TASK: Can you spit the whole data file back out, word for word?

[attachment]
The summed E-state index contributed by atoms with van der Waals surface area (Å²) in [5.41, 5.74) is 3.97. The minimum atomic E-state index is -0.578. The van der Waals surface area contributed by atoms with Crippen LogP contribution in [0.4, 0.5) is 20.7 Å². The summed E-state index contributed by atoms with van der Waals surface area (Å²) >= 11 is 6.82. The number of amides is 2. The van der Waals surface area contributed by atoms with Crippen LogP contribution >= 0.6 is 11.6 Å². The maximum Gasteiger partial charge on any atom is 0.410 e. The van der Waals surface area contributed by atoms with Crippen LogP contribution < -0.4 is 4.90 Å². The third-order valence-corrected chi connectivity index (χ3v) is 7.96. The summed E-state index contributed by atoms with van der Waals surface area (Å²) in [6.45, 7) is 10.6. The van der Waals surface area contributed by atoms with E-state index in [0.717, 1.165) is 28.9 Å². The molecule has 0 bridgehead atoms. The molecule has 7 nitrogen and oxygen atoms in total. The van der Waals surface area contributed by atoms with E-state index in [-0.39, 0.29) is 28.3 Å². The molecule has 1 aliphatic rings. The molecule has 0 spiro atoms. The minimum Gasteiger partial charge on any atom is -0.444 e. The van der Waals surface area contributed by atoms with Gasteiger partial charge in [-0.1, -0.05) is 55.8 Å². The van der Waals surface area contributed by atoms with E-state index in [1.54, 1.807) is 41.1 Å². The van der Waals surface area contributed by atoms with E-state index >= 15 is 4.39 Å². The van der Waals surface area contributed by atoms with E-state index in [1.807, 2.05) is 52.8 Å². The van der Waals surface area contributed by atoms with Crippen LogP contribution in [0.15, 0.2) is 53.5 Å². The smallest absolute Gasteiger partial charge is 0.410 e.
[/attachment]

The summed E-state index contributed by atoms with van der Waals surface area (Å²) in [5.41, 5.74) is 3.97. The minimum atomic E-state index is -0.578. The van der Waals surface area contributed by atoms with Crippen LogP contribution in [0.4, 0.5) is 20.7 Å². The summed E-state index contributed by atoms with van der Waals surface area (Å²) >= 11 is 6.82. The number of amides is 2. The van der Waals surface area contributed by atoms with Crippen LogP contribution >= 0.6 is 11.6 Å². The maximum Gasteiger partial charge on any atom is 0.410 e. The van der Waals surface area contributed by atoms with Crippen LogP contribution < -0.4 is 4.90 Å². The third-order valence-corrected chi connectivity index (χ3v) is 7.96. The summed E-state index contributed by atoms with van der Waals surface area (Å²) in [6.45, 7) is 10.6. The van der Waals surface area contributed by atoms with E-state index in [0.717, 1.165) is 28.9 Å². The molecule has 0 bridgehead atoms. The molecule has 7 nitrogen and oxygen atoms in total. The van der Waals surface area contributed by atoms with E-state index in [-0.39, 0.29) is 28.3 Å². The molecule has 1 aliphatic rings. The molecule has 0 spiro atoms. The minimum Gasteiger partial charge on any atom is -0.444 e. The van der Waals surface area contributed by atoms with Gasteiger partial charge in [-0.1, -0.05) is 55.8 Å². The van der Waals surface area contributed by atoms with E-state index in [1.54, 1.807) is 41.1 Å². The van der Waals surface area contributed by atoms with E-state index >= 15 is 4.39 Å². The van der Waals surface area contributed by atoms with E-state index in [1.807, 2.05) is 52.8 Å². The van der Waals surface area contributed by atoms with Crippen LogP contribution in [0.15, 0.2) is 53.5 Å². The smallest absolute Gasteiger partial charge is 0.410 e.